I’m an average surfer, but I am good at reading the water. I think observing nature is an important teacher. You not only feel more connected, but you’re able to help when you see something is off. Like all the dead dolphins and sick seals on the beaches in Southern California right now. I wrote a blog post at PsychedelicHoney.com on Domoic Acid Poisoning a year ago when I noticed the problem started. Now, I can help usher tourists and kids away from the seals & explain why they are sick & need rest. I can build a fence of sticks encouraging space & call the wildlife rescue.


In the case of surfing, observing gives me an advantage. I often see before others when a set is coming and where it’s shifting. I can position myself or, in big waves, get out of the way, haha. Localism and learning surf etiquette informed me on how I move through the world. Learning to surf at the Hollister Ranch, I was taught extreme order in the line-up and still prefer it that way. There was always a clear rotation, your turn, and no snaking. If someone took a wave out of turn, an older local would call them out or send them in. If you showed up to surf and there were already eight people in the water, you’d wait on the beach til someone paddled in or surf a less desirable spot next to the main break & paddle over when someone left. And you never brought more than one friend. There is a reason for the order. It makes it more enjoyable and safe.


Just sit on the shoulder and wait a bit to catch a wave. Make sure everyone has had their turn, and paddle up after that, or when the lineup has emptied out - you’ll gain respect because you demonstrated respect. Smiling also helps:)

How did you come up with the name Psychedelic Honey?


I probably should have given my business name more thought, haha. But honestly, it just rolled off my tongue one day, and I went with it. To me, it means appreciation for nature's soul-expanding and surreal sweetness. My swim and activewear are intended to get women outside, connecting with nature and caring for it, sweating, smiling, and finding self-love.


What inspired you to start the PH? What are some of the barriers you had to overcome?


I promised never to go into the fashion industry, which is also responsible for polluting the earth I love!


I was an ambassador for Roxy when they started their Activewear division. I did a lot of product testing but felt like the improvements I wanted couldn’t be implemented because it was fast fashion and made in China. I felt like core styles should be given time to be improved upon. This is why my brand only has a small number of styles that are improved upon with each line. I’ve also only released five lines in seven years - making it very slow fashion, haha!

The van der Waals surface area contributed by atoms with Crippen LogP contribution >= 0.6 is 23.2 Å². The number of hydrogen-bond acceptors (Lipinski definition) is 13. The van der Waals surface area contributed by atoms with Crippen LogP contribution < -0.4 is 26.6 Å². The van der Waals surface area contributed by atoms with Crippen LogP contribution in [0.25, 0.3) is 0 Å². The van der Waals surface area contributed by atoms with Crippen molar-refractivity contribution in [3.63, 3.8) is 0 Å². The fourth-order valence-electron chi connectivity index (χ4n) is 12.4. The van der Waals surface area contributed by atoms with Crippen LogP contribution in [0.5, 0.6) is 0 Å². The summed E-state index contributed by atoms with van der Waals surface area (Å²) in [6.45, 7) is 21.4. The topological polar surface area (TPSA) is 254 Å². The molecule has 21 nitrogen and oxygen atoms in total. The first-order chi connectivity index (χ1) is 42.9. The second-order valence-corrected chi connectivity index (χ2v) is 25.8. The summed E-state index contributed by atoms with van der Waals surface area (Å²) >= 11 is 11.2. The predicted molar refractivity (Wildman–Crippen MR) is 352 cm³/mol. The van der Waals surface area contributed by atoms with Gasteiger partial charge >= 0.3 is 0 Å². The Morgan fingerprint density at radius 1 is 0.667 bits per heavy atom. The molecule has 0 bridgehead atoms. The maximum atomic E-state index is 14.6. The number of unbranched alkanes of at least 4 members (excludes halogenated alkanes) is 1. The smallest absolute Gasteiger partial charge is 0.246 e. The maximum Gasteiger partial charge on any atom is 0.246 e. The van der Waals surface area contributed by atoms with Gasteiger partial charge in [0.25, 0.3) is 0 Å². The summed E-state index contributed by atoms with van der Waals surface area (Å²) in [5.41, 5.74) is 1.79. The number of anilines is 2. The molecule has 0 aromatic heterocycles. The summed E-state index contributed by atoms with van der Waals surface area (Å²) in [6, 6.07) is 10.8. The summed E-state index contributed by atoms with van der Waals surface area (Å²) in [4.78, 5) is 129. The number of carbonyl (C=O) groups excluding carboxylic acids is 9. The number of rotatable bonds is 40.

When I started my small business in 2016, activewear was still only sporty & neon, so I introduced retro and nature-inspired prints. Financially, I did an Indie-gogo to launch, traded a photographer a surfboard, traded hours working my husband’s surf shop for an office in the back, & still worked at a wellness spa and vegan restaurant til 2018. I did & still do almost everything myself, from the hand drawn prints and color correction, to line sheets and hang tags.

Being a small business with low overhead is important to me. At the end of my time with Roxy, they declared bankruptcy. I was shocked this was just a way of doing business for big surf brands. It seemed like such an unsustainable system. CEO get their paychecks, while sewers in foreign countries can legally be left hanging without payment for their work. This is why I only make small batches locally in California. Side note: I’m forever grateful for Roxy, the travel experiences, friendships with women across the world, and the support of the amazing people that worked behind the scenes. This is an overarching issue in the fashion industry.


When I started PH, I had no experience in the Fashion Industry, which helped me think & do things differently. I took a break between 2017 and 2018 after a series of natural disasters in my communities (Thomas Fire, Montecito Debris Flow, & Hanalei Flood) left me not wanting to contribute to climate change. I started researching biodegradable fabrics before going to my job at the restaurant, though I had no clue how to find them. I found my first manufacturer by wandering through the Los Angeles Fashion District and getting caught going through their dumpster, where I found the fabric I was looking for, haha.


In 2018, I was at a women’s circle, and by chance, I met a fashion lady. She instantly found me a small artisan mill in Italy that could create the new Biodegradable Nylon I was looking for. So, in 2018, PH became the first to import, print and sew with Biodegradable Nylons in California. We had to invent how to print on this new fabric type. The normal temperatures and speeds didn’t work. So, there was a lot of trial and error and color correcting.